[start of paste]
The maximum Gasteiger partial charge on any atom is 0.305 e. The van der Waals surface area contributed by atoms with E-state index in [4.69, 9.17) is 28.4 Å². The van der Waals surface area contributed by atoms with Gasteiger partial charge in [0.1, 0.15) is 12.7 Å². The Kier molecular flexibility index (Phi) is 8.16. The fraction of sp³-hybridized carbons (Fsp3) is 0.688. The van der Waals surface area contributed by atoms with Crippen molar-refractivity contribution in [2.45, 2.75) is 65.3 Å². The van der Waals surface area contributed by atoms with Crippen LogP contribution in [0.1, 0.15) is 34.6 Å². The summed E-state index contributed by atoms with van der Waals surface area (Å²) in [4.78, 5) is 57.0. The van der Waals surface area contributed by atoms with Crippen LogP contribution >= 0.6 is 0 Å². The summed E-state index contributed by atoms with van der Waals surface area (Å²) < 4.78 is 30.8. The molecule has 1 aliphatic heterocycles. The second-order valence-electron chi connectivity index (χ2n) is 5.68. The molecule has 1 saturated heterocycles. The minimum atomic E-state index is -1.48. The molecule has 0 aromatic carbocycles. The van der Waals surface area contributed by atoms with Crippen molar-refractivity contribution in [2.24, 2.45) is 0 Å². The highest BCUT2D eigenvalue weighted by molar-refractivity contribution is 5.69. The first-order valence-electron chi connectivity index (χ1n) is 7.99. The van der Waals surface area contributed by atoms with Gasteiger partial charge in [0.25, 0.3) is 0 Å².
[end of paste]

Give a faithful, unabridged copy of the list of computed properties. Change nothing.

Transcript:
The maximum Gasteiger partial charge on any atom is 0.305 e. The van der Waals surface area contributed by atoms with E-state index in [4.69, 9.17) is 28.4 Å². The van der Waals surface area contributed by atoms with Gasteiger partial charge in [0.1, 0.15) is 12.7 Å². The Kier molecular flexibility index (Phi) is 8.16. The fraction of sp³-hybridized carbons (Fsp3) is 0.688. The van der Waals surface area contributed by atoms with Crippen molar-refractivity contribution in [2.45, 2.75) is 65.3 Å². The van der Waals surface area contributed by atoms with Crippen LogP contribution in [0.1, 0.15) is 34.6 Å². The summed E-state index contributed by atoms with van der Waals surface area (Å²) in [4.78, 5) is 57.0. The van der Waals surface area contributed by atoms with Crippen LogP contribution >= 0.6 is 0 Å². The summed E-state index contributed by atoms with van der Waals surface area (Å²) < 4.78 is 30.8. The molecule has 1 aliphatic heterocycles. The second-order valence-electron chi connectivity index (χ2n) is 5.68. The molecule has 1 saturated heterocycles. The minimum atomic E-state index is -1.48. The molecule has 0 aromatic carbocycles. The van der Waals surface area contributed by atoms with Crippen molar-refractivity contribution in [2.24, 2.45) is 0 Å². The highest BCUT2D eigenvalue weighted by molar-refractivity contribution is 5.69. The first-order valence-electron chi connectivity index (χ1n) is 7.99. The van der Waals surface area contributed by atoms with Gasteiger partial charge in [0.25, 0.3) is 0 Å².